Even though I’ve seen pictures, it still wasn’t what I expected – in fact, I honestly didn’t think it was as impressive as I had imagined… at first!  There is so much going on in these frescos that I think it was just too much for me to take in & appreciate.  Then Linda started pointing out small details, telling us stories they represent, pointing out where Michelangelo had incorporated faces of people that he knew, etc.  Wow.  If a picture is worth a thousand words, you could listen to this room for years.

We later had to circle back through the chapel again, and it was so packed you could barely move.  Then I realized just how special it was to have the private experience that we had, thanks to our guide.

We also toured many other courtyards & galleries, and of course, St. Peter’s Basilica.  St. Peter’s is the largest church in history, covering nearly 6 acres, with the capacity of 60,000 people.  Its enormity alone is impressive, as well as it’s design, which was the product of many different artists & architects.  There is so much going on in there, each corner is like a different art gallery.

As amazing as Vatican City was, I have to say that it wasn’t the highlight for me.  Early the next day we were among the first group to enter the Colosseum. Although I find many of the activities that took place there quite disturbing, the structure itself is amazing.  It’s both massive & old, being completed in 80 A.D. with an estimated capacity of 65,000-72,000.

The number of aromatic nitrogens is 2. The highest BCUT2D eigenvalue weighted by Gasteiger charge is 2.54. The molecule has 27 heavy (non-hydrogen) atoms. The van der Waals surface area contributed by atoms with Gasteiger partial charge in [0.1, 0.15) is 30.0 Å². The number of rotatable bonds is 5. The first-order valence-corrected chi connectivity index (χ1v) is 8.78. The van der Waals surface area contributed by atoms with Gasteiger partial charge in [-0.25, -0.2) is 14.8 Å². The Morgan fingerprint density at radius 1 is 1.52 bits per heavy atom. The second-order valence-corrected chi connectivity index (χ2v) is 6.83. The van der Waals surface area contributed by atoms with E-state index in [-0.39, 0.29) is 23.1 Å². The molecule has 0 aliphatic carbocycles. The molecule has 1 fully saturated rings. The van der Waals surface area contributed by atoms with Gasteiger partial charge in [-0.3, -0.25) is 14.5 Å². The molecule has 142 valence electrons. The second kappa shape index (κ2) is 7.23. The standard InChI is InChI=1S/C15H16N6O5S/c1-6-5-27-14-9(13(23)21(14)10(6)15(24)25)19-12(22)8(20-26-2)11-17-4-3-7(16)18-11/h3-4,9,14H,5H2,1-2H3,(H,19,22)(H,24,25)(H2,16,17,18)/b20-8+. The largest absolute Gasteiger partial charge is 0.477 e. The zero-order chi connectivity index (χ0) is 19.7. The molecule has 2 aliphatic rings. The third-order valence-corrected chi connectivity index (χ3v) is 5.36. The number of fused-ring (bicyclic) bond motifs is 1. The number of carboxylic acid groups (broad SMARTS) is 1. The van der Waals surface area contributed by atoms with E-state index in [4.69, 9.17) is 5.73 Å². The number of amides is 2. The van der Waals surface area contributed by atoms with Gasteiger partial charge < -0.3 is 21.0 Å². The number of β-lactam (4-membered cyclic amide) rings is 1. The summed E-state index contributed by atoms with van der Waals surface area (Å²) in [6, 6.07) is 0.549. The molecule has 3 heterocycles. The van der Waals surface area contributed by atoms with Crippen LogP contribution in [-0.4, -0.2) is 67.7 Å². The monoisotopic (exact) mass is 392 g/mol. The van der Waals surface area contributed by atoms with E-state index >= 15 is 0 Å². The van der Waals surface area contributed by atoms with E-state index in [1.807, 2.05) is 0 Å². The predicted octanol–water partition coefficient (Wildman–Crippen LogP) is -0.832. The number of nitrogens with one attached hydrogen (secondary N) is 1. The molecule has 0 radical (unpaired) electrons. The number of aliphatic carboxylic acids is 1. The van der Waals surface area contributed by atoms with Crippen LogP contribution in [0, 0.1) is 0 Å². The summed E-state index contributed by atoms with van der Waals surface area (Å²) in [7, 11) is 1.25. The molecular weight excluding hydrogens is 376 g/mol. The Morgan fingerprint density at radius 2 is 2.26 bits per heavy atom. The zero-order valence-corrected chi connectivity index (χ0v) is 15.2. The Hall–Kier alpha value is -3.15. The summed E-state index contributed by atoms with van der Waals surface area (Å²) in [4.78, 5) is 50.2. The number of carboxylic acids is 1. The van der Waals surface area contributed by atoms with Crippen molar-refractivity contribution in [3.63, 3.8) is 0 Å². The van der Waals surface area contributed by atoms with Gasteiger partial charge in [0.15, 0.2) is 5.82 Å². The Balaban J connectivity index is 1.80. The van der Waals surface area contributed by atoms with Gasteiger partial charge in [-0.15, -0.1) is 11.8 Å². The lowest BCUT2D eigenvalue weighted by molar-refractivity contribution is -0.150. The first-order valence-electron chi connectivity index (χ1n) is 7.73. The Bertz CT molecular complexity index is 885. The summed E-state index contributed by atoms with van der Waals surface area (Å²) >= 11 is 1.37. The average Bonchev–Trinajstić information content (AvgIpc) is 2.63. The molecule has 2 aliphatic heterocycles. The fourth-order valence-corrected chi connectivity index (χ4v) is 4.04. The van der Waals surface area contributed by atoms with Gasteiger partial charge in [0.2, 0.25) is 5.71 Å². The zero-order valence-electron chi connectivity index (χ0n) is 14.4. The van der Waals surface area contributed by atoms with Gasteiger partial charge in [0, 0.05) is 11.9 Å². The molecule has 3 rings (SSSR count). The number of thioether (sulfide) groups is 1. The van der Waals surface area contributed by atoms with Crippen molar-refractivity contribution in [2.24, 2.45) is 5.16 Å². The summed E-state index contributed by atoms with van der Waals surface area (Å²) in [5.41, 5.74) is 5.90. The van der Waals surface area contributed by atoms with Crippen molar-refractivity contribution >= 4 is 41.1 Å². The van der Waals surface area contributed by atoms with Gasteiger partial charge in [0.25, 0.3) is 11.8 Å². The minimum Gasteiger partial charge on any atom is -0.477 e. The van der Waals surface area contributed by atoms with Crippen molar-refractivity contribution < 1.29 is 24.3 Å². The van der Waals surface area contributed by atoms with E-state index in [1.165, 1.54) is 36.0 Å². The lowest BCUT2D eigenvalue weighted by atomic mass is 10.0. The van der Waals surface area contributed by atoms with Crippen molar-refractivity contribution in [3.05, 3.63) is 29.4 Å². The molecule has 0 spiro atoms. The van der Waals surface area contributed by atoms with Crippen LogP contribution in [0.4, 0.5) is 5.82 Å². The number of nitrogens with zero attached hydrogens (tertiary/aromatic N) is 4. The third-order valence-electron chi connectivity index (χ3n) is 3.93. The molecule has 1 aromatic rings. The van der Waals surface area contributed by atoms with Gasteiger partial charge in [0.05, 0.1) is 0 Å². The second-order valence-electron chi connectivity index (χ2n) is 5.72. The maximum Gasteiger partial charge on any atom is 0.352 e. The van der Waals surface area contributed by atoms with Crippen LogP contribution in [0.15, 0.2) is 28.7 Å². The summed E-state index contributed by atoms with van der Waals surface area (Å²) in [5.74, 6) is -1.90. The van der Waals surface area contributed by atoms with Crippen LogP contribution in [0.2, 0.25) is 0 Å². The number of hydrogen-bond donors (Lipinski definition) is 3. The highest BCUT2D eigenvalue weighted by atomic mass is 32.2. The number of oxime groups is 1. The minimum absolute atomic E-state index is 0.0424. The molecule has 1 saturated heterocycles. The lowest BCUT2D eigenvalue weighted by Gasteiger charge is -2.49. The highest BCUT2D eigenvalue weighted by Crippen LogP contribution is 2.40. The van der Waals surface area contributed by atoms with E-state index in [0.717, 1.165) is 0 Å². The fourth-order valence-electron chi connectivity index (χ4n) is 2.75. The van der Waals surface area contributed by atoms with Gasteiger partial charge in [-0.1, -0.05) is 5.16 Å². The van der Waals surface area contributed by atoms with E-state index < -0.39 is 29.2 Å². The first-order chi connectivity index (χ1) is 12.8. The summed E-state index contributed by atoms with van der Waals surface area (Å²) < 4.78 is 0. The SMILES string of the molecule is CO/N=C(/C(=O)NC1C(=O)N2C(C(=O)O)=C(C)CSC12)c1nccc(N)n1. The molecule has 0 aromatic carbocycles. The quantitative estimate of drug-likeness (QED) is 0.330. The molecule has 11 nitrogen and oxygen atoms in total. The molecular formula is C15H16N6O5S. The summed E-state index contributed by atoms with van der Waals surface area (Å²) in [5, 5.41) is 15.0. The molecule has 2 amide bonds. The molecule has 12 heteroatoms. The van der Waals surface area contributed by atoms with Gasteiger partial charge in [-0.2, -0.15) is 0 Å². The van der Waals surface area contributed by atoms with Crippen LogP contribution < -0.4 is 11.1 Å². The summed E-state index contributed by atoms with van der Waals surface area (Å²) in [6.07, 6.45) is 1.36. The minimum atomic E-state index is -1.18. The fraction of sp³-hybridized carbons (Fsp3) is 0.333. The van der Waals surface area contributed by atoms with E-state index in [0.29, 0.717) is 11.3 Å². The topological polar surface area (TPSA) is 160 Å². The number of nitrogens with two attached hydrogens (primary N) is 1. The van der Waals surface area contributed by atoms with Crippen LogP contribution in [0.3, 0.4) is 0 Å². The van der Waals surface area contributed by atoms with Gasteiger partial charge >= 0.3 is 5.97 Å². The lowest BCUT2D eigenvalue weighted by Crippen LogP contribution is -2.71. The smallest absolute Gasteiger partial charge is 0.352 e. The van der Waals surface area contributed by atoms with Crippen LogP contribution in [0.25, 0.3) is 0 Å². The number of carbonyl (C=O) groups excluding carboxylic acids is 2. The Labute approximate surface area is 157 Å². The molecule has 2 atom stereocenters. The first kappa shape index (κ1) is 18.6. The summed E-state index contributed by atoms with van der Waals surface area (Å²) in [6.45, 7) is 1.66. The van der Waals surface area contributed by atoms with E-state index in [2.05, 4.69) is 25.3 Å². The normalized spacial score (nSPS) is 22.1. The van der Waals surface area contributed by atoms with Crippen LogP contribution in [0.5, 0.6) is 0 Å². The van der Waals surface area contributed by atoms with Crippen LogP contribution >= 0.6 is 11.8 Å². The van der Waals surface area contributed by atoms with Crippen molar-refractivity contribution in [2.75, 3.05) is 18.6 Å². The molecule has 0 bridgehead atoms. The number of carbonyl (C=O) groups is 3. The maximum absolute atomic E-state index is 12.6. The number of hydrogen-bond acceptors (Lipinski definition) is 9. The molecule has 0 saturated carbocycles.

It was just cool to stand in it, and imagine what it would’ve been like when filled with everyone from the wealthiest Senators to the poorest of “common folk”.  All the events that took place in the Colosseum were hosted by wealthy families & free to the public; but spectators were seated according to status, so those “common folk” had a lot of stairs to climb to the top!

The Colosseum had been used on & off for various purposes, but was also abandoned for centuries at a time, following damages caused by fire and/or earthquakes.  It was later used as a quarry for precious materials to be used for other projects such as St. Peter’s Basilica.  Now it is just a tourist attraction, although concerts & events are still held nearby, using the Colosseum as a backdrop.  Just this year, it was voted as one of the new 7 wonders of the world.  It is incredible, but I can only imagine what a wonder it must’ve been in its original grandeur.

The history in Rome is amazing.  Scott gave me some perspective when he pointed out that when Michelangelo was carving The David in Florence, many of these structures were already 1500 years old.  It’s older than old!  Much of it dates back to the time of Christ, when the Roman Empire ruled much of the known world.   There are still ruins being excavated around the city – sometimes a few blocks or pillars, and sometimes you can recognize the shape of what was once a home to some affluent member of society.

Still I conclude that it’s the people that make the journey.  With all the history we experienced, the best part was creating our own memories with Devon & Jason, which some day we can share with our future godchild (who was also present, but has an obstructed view).  Love you Preeo’s!  Thanks for planning everything!